This Week's Facts:
This summer has been one of the hottest in recent years! The Indiana State Department of Health offers tips and precautions to stay safe during the dog days of summer: take it easy, stay cool, eat lighter meals, dress appropriately, drink fluids, and stay in the shade. These and other tips will help you to avoid heat exhaustion and heat stroke. Signs of heat exhaustion include heavy sweating, paleness, headache, weakness, dizziness, nausea, vomiting, and fainting. Signs of heat stroke include extremely high body temperature (103 degrees and above), rapid strong pulse, throbbing headache, dizziness, nausea, confusion, & unconsciousness. You also need to watch for skin that has stopped sweating – skin that is dry, red, and hot is another symptom of heat stroke. It is very important to watch for these signs. Heat exhaustion is uncomfortable; however, it can lead to heat stroke, which can lead to death in the most extreme cases. In addition to the State Department of Health, the Centers for Disease Control and Prevention also has tips for heat-related illnesses. Just remember enjoy your summertime activities safely.
Friday Facts Editorial Team:
Looking for the most popular baby names from 2010? There’s an app for that! The Social Security Administration has released the Baby Name Playroom for the iPhone. Not only can you search last year’s top names, but you can look back through the past 130 years. You can view the top names for a given year, track the popularity of a particular name through time, or even play their trivia game. Aside from its entertainment value, this app is also great because it provides information about Social Security services. You can learn about health insurance, toy and safety recalls, infant care, and more. This is a fun way to get ideas for baby names and a great source of information for new parents.
Prescription drugs are a simple fact of life for most of us. However, many of us also have questions. How does our medication interact with food and other medications? Are generic drugs as good as name-brand? Which drugs can lead to addiction? To help answer these and more questions, USA.gov has compiled a list of government sources on prescription drugs. These websites cover a variety of topics, including those mentioned above. They also have information about non-traditional medication, including vitamins and other supplements. One especially good source is the Drug Information Portal from the National Library of Medicine. You can search by name, by category, even by “top dispensed prescriptions” in the country. Another good source they link to is not a government website, but still very useful. Drugs.com has a Pill Identifier tool to help you identify pills in your house that you are unsure about. This tool is not infallible, but it can provide you with good information. Finally, another great source listed is from the Social Security Administration. This factsheet helps citizens determine if they qualify for extra help – on premiums, co-pays, etc. – under Medicare. Of course, these are just a few sources. Be sure to check out the page for more information!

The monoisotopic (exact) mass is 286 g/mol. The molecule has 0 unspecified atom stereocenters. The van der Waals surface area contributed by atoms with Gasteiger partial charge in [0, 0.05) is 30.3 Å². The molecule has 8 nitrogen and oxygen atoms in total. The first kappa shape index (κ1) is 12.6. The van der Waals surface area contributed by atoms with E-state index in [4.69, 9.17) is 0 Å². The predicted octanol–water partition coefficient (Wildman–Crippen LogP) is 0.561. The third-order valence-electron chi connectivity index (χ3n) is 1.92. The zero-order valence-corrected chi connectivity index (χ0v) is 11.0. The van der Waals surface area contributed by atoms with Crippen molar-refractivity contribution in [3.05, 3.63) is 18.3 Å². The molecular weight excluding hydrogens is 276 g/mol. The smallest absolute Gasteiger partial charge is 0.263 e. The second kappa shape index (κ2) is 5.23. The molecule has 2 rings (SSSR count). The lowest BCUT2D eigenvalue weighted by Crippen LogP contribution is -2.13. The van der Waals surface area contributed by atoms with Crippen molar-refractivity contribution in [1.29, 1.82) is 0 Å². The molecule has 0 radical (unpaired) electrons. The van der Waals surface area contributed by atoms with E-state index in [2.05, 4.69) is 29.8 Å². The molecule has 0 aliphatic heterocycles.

Between picnics, barbeques and trips to the ice cream store, it can be easy to get sidetracked from a healthy diet in the summer months. But because there is an abundance of fresh, local produce available, summer is actually a great time to focus on choosing healthier foods. Use these tips from the Federal Citizen Information Center to stay on track with your healthy eating this summer.
Fill your plate with the proper portions: ChooseMyPlate.gov illustrates the most recent dietary guidelines for Americans. Fill half of your plate with fruits and vegetables and then divide the rest of the space between whole grains and lean protein. You can even take a picture of your plate and share it on Twitter with the hashtag #MyPlate for a chance to be featured on the USDA blog.
Find a farmer's market near you: You know it's important to fill half your plate with fruits and vegetables and a farmer's market will let you select fresh produce that's grown locally. Get to know some of the farmers and they can help you pick out the juiciest fruits and the ripest vegetables so everything on your plate tastes great. Find a farmer's market near you.
Choose a delicious recipe: Healthy food doesn't have to taste bland. With a wide variety of healthy recipes from the government to choose from, you'll find something everyone in the family will like, even the pickiest eaters. Look for recipes that take into consideration special dietary needs, like heart-healthy recipes and recipes for people with diabetes.
Pick Healthy Foods on the Go: When you're out and about, it's sometimes hard to know which foods offer the most nutritional bang for your buck. Use the My Food-a-pedia app on your mobile phone to find the nutrition information for more than 1,000 different kinds of foods. You'll find out the number of calories, the amount of added sugar and lots of other information about each of the foods you look up.
With these tips, you can take advantage of the seasonal flavors of summer and stick to your healthy eating habits.
This article is brought to you courtesy of The Federal Citizen Information Center connects people with government benefits, services and information through its family of websites, including Pueblo.gsa.gov, USA.gov, GobiernoUSA.gov and ConsumerAction.gov; by phone at 1-800-FED-INFO and with publications by mail from Pueblo, Colorado. FCIC is part of the U.S. General Services Administration’s Office of Citizen Services and Innovative Technologies.
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